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Idaho delays execution of serial killer Thomas Creech after failed lethal injection attempts

Idaho on Wednesday delayed the execution of convicted serial killer Thomas Eugene Creech, one of the nation's longest-serving death row inmates, after a failed attempt at lethal injection. Creech, who has been convicted of five murders, was sentenced to die for the killing of a fellow prisoner with a battery-filled sock in 1981.

"The medical team could not establish an IV line, rendering the execution unable to proceed," Idaho Department of Correction spokesperson Sanda Kuzeta-Cerimagic said in a statement. "As a result, the death warrant will expire. The State will consider next steps."

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The U.S. Supreme Court denied three requests from the 73-year-old Creech for a stay of execution Wednesday morning. There were no noted dissents. The execution would mark Idaho's first in more than a decade.

Creech's attorneys with the Federal Defender Services of Idaho said in a statement that state officials tried and failed 10 times to access veins in both of his arms and legs to inject him with the lethal injection drug pentobarbital.

"We are angered but not surprised that the State of Idaho botched the execution of Thomas Creech today. This is what happens when unknown individuals with unknown training are assigned to carry out an execution," they said in a statement. 

The lawyers said they had warned the state and courts that such a "mishap" could occur when trying to execute Creech, who is one of the nation's oldest death-row inmates, "in circumstances completely shielded in secrecy despite a well-known history of getting drugs from shady sources."

"Yesterday, the State called Mr. Creech's worries 'patently absurd' in its motions to the U.S. Supreme Court," they continued. "Unfortunately, what is absurd is Idaho's continuing efforts to kill this harmless old man, who by this point surely has suffered enough."

Creech, an Ohio native who has been on death row at the Idaho Maximum Security Institution for nearly half a century, was convicted of five murders in three states and is suspected of at least half-dozen other killings. According to court filings, Creech admitted to killing or participating in the murders of at least 26 people.

Just last month, investigators in California closed a decades-old cold case in San Bernardino County, connecting the 1974 murder of Daniel Walker to Creech, CBS Los Angeles reported.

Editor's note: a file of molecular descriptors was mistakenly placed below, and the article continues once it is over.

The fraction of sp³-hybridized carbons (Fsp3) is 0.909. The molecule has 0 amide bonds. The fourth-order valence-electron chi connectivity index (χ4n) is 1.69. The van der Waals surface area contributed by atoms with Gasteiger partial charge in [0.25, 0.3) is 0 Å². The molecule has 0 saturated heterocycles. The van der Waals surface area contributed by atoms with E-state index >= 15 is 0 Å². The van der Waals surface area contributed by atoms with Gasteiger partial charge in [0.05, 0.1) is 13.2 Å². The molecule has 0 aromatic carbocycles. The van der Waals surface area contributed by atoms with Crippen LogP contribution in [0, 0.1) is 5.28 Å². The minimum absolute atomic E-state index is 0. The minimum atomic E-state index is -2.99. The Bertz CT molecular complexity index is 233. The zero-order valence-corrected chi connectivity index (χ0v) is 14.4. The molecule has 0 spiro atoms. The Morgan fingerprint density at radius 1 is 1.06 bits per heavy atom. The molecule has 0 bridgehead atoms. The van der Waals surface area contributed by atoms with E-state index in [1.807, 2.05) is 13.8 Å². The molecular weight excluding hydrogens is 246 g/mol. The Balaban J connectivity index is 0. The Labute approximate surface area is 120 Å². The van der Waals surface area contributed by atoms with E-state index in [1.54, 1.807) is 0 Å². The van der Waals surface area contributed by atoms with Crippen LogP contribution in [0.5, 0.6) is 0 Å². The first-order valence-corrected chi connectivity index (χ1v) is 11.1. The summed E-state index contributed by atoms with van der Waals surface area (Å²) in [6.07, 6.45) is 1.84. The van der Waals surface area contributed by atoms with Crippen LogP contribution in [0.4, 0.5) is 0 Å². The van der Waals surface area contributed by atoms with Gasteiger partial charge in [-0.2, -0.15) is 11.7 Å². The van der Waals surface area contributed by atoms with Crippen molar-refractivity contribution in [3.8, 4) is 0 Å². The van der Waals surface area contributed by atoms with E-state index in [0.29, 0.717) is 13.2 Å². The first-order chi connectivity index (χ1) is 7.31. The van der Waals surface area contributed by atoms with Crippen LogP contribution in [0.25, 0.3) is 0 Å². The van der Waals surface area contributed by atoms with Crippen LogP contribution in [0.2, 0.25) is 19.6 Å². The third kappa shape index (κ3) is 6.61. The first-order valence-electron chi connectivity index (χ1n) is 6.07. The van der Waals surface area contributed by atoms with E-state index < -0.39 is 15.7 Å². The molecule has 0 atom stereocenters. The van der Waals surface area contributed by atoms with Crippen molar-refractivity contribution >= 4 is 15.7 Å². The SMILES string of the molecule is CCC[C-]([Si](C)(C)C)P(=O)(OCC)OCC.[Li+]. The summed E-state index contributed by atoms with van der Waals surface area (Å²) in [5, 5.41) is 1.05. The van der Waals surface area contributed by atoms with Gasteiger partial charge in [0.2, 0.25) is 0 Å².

While serving a sentence of life in prison, Creech in 1981 bludgeoned a fellow inmate, David Jensen, with a sock filled with batteries, and pleaded guilty to the murder. He was sentenced to death by a judge in 1982, who found after several resentencings that "the protection of society demands that Thomas Eugene Creech receive the death penalty." 

Creech's attorneys told the Supreme Court in one request filed Monday that his execution would take place "in the face of unprecedented secrecy … a secrecy unmatched by any other state in the United States and one usually reserved for third world countries."

They asked the justices to block his execution while they consider a separate request to hear his case, in which he argued that the state presented false evidence at a clemency hearing in 2023 in violation of due process. 

Creech's request for the Supreme Court's intervention arrived days after the U.S. Court of Appeals for the 9th Circuit rejected a challenge to his method of execution. Creech's lawyers had argued that the state failed to provide sufficient information about the source of the lethal injection drug pentobarbital, and suggested it may have been obtained by a pharmaceutical company that went out of business last year and recalled the product. His lawyers also warned that the pentobarbital may have come from other "unreliable sources."

In appealing the 9th Circuit's decision, Creech's attorneys said "the devil is in the details, and the details about what the State has procured — the actual, physical drug — are of critical importance."

The Idaho Commission of Pardons and Parole had opposed Creech's effort at the Supreme Court, and Jensen's relatives opposed Creech's bid for clemency.

According to the Death Penalty Information Center, Creech would be just the fourth person executed in Idaho since 1976. 

Despite his horrific crimes, Creech was regarded as a well-behaved and polite inmate who established long-term relationships with prison staffers at the Idaho Maximum Security Institution, corrections director Josh Tewalt told the Associated Press. 

"I don't want to be dismissive of what he did and the countless people who were impacted by that in real significant ways," Tewalt told the AP. "At the same time, you also can't be dismissive of the effect it's going to have on people who have established a relationship with him. On Thursday, Tom's not going to be there. You know he's not coming back to that unit — that's real. It would be really difficult to not feel some sort of emotion about that."

During his clemency hearing, Ada County Deputy Prosecuting Attorney Jill Longhurst agreed that Creech could be friendly, the AP reported, but she said he is a psychopath — capable of being likable but lacking remorse and empathy for others.

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